Seven award winning parts demonstrate the quality, innovation, and costsavings possible with die-cast parts.
A cast magnesium fishing reel from Marsh Technologies Inc., St. Charles, Mo., took the under 0.5-lb honors during a recent competition sponsored the North American Die Casting Association, Wheeling, Ill. At just 31 gm, the magnesium casting is lighter than the aluminum it replaces and has higher density and a better surface finish than a plastic molded part. Phillips Plastics Corp., Menomonie, Wis. (phillipsplastics.com), was able to cast the reel's complex geometry including varying wall thicknesses while maintaining tight tolerances on bores and surfaces for mating components.
ABM Manufacturing Inc., Sedalia, Mo., took the Aluminum under 1 lb award for a nesting latch used on folding tables. The two-piece casting replaces a three-piece assembly made from five complex parts. The casting let Iowa-based All Steel reduce tooling, part count, and assembly costs. The casting features "break points" in the part so it can be modified by hand on the assembly line for use with two smaller-sized tables. The casting is also outfitted with "snap-fits" that let plastic handles snap easily onto the latch, further simplifying assembly.
The Aluminum 1-to-10-lb honor went to Imperial Die Casting Co., Liberty, S.C., for a complex diesel-engine oil-filter housing. The filter housing is a near-netshape part that has a flatness on the bottom mating surface of within 0.014 in. The casting features oil-flow passages, ports for oil temperature and pressure sensors, a turbocharger oil supply port, and bosses for mating the filter housingto other parts. To improve the castabilityof the part, Imperial helped the OEM redesign-part features including key radii and location of the parting line. They also eliminated thin tool-steel sections and minimized the number of ejection pins to reduce flash. The improvements contributed to low scrap rates, higher productivity, and better economics.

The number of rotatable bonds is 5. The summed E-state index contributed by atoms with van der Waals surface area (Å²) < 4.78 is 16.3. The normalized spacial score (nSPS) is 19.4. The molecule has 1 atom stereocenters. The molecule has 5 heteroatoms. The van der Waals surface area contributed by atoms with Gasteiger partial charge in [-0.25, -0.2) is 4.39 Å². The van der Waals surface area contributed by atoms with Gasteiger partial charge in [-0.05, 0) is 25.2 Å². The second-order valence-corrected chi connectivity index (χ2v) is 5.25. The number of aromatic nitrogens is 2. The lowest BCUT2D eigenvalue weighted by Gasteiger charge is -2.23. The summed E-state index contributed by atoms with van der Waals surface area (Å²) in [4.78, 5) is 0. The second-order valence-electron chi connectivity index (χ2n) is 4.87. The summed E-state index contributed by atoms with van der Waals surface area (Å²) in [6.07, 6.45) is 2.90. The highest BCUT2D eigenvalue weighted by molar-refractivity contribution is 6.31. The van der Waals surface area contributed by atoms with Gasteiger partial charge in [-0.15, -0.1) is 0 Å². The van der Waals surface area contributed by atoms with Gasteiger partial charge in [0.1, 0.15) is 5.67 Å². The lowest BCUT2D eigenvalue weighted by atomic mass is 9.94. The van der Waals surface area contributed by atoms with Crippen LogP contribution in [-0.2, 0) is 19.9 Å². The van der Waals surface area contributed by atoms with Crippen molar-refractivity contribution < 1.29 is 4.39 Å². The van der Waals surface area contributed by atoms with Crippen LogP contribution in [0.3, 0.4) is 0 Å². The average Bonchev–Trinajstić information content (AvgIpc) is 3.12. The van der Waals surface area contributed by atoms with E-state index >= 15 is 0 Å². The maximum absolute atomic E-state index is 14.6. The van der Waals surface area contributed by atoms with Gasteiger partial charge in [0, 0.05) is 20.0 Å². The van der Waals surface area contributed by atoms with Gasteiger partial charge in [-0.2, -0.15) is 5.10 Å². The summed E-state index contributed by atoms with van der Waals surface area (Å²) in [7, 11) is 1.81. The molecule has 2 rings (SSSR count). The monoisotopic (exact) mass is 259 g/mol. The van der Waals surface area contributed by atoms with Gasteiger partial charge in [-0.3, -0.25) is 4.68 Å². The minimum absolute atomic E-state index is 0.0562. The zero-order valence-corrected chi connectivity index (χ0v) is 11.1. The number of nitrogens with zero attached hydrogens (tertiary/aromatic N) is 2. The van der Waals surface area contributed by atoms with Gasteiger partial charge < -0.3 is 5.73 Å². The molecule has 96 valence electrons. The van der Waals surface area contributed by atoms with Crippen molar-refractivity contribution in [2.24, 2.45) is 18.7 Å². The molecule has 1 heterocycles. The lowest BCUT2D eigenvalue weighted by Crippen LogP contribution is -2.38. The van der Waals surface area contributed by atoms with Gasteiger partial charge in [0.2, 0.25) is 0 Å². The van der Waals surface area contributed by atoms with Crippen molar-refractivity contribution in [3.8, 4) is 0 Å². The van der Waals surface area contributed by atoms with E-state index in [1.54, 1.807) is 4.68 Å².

Walker Die Casting, Lewisburg, Tenn., was recognized for a vehicle transaxle case, taking the Aluminum over 10 lb award. The 61-lb high-pressure aluminum casting replaces an iron sand casting. Aluminum dropped part weight and was less costly. The aluminum casting also had better tolerances. This helped reduce or eliminate the need for secondary machining on several of the case features. These improvements resulted in faster cycle times and reduced the overall cost of the case.
The final award, Zinc over 6 oz/nonelectroplated, went to Dero Enterprises Inc., Montreal, Quebec. The 2-lb Snostop roof bracket is produced for Roofer's Annex Inc., Ottawa, Ont. The bracket supports snow and ice barriers installed on steel covered roofs. The casting replaces a stamped steel part and was cited by the judges for providing greater strength and a more reliable overall shape, resulting in significant cost savings. The zinc will also not corrode if the painted part is chipped. The bracket comes unpainted for further cost savings.
The nonautomotive, Aluminum over 10 lb winning part is an impeller used in commercial and industrial blowers from Bardane Manufacturing Co (www.bardane.com). The 10-lb part, produced for Ametek Rotron, Saugerties, N.Y., replaces a sand casting. The use of die casting let designers build a more complex part that weighs less than the original and has fewer defects. The redesign lets the blower run quieter, faster, and use less motor power to spin the impeller.
ABM Manufacturing Inc.,
Sedalia, Mo., (636) 677-3364,
DeCardy Die Casting,
Dero Enterprises Inc.,
Imperial Die Casting Co.,
North American Die Casting Association,
Phillips Plastics Corp.,
Walker Die Casting Inc.,
Roofer's Annex Inc.,
Bardane Manufacturing Co.